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Equality in Women's Boxing: A Game-Changer or a Gamble?

Official Poster by Most Valuable Promotions

In the dimly lit arena at the Caribe Royale Resort in Orlando, Florida, anticipation will hang thick in the air. October 27th marks a historic day for women's boxing as Amanda "The Real Deal" Serrano, the Ring bantamweight champion with an impressive record of 45-2-1, 30 KOs, steps into the ring to defend her title. Her opponent is Danila "A Guerreira" Ramos. The mandatory WBO featherweight challenger, enters with a determined spirit, holding a record of 12-2, 1 KO. As announced by Most Valuable Promotions (MVP), this will be the first-ever women's unified championship bout to adopt the same rules as a men's championship, featuring 12 grueling three-minute rounds instead of the traditional 10 rounds at 2 minutes each.

Photo Credit @daniboxe Some fans initially questioned the decision to change the rules. They believe the shorter and fewer rounds make for a more exciting affair. Others believe this fight is a testament to the incredible skills and determination of women in boxing, and it shatters stereotypes that women's cannot stand on equal footing as their male counterparts. When the dust settles in the Caribe Royale Resort, will it be evident that this landmark decision helps or hurts women's boxing? Outside of pay, one advantage that Women’s MMA has held over Boxing is that they have competed under the same rule set as men consistently since 2009. Stars like Ronda Rousey, Cris Cyborg, Amanda Nunes and Holly Holm have headlined pay-per views for over a decade. Can this change bring the same notoriety to their boxing counterparts? This should add to the legitimacy and credibility of the bouts. How will it impact the sport and how it’s viewed in the eyes of boxing fans, only time will tell.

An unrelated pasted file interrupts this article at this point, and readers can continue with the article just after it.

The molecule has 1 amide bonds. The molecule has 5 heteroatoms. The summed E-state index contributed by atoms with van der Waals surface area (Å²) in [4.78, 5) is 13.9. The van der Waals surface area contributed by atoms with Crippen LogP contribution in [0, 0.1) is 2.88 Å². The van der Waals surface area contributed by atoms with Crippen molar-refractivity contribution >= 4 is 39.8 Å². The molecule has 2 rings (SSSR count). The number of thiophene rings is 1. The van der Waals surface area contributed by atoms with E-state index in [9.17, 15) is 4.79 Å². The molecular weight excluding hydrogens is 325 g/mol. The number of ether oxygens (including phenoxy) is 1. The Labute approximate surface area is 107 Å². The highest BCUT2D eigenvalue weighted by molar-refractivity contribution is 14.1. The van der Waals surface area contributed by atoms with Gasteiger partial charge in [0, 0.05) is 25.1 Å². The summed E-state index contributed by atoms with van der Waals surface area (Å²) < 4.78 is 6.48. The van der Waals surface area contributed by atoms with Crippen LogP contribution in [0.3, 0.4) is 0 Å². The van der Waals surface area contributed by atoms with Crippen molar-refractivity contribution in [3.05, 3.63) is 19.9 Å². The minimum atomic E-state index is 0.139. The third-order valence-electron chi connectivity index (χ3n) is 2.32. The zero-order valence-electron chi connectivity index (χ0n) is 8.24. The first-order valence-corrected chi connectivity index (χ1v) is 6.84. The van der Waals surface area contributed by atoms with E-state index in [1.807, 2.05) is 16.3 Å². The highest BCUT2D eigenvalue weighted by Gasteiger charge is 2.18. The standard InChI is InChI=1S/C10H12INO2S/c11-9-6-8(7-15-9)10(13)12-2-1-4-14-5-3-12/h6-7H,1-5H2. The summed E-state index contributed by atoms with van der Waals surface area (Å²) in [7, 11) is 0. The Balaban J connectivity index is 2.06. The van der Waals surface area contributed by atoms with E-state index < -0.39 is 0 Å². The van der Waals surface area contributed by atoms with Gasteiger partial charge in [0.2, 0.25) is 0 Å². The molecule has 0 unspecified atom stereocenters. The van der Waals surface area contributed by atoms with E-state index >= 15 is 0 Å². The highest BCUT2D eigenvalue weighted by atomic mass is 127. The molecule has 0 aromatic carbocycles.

Photo Credit @PFLMMA


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